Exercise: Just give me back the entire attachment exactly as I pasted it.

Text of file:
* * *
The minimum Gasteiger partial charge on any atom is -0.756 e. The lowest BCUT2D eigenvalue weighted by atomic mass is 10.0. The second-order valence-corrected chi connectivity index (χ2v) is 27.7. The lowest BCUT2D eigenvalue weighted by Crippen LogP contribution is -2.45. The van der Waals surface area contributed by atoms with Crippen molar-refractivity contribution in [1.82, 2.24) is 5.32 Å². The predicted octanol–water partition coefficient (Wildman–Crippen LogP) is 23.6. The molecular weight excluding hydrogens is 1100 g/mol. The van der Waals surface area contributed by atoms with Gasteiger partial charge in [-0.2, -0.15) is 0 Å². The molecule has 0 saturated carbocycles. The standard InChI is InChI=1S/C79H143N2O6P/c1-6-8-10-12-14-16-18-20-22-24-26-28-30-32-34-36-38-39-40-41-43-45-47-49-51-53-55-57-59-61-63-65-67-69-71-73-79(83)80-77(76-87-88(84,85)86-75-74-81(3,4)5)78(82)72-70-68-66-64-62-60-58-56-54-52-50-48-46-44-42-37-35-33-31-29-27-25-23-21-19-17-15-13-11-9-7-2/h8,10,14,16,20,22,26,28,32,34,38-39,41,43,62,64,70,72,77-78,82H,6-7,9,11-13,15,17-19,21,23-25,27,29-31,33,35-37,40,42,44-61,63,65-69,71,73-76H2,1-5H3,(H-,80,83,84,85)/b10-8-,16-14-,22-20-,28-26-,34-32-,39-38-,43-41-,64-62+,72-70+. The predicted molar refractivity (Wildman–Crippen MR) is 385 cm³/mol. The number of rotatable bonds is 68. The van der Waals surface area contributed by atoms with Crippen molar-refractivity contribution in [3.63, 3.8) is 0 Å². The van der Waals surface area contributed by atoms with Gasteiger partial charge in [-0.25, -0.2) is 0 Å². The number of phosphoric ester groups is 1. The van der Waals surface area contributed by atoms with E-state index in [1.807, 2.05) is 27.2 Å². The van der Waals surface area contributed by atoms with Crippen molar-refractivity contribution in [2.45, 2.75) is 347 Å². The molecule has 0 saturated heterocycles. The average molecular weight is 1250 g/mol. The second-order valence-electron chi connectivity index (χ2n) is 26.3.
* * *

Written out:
The minimum Gasteiger partial charge on any atom is -0.756 e. The lowest BCUT2D eigenvalue weighted by atomic mass is 10.0. The second-order valence-corrected chi connectivity index (χ2v) is 27.7. The lowest BCUT2D eigenvalue weighted by Crippen LogP contribution is -2.45. The van der Waals surface area contributed by atoms with Crippen molar-refractivity contribution in [1.82, 2.24) is 5.32 Å². The predicted octanol–water partition coefficient (Wildman–Crippen LogP) is 23.6. The molecular weight excluding hydrogens is 1100 g/mol. The van der Waals surface area contributed by atoms with Gasteiger partial charge in [-0.2, -0.15) is 0 Å². The molecule has 0 saturated carbocycles. The standard InChI is InChI=1S/C79H143N2O6P/c1-6-8-10-12-14-16-18-20-22-24-26-28-30-32-34-36-38-39-40-41-43-45-47-49-51-53-55-57-59-61-63-65-67-69-71-73-79(83)80-77(76-87-88(84,85)86-75-74-81(3,4)5)78(82)72-70-68-66-64-62-60-58-56-54-52-50-48-46-44-42-37-35-33-31-29-27-25-23-21-19-17-15-13-11-9-7-2/h8,10,14,16,20,22,26,28,32,34,38-39,41,43,62,64,70,72,77-78,82H,6-7,9,11-13,15,17-19,21,23-25,27,29-31,33,35-37,40,42,44-61,63,65-69,71,73-76H2,1-5H3,(H-,80,83,84,85)/b10-8-,16-14-,22-20-,28-26-,34-32-,39-38-,43-41-,64-62+,72-70+. The predicted molar refractivity (Wildman–Crippen MR) is 385 cm³/mol. The number of rotatable bonds is 68. The van der Waals surface area contributed by atoms with Crippen molar-refractivity contribution in [3.63, 3.8) is 0 Å². The van der Waals surface area contributed by atoms with Gasteiger partial charge in [-0.25, -0.2) is 0 Å². The number of phosphoric ester groups is 1. The van der Waals surface area contributed by atoms with E-state index in [1.807, 2.05) is 27.2 Å². The van der Waals surface area contributed by atoms with Crippen molar-refractivity contribution in [2.45, 2.75) is 347 Å². The molecule has 0 saturated heterocycles. The average molecular weight is 1250 g/mol. The second-order valence-electron chi connectivity index (χ2n) is 26.3.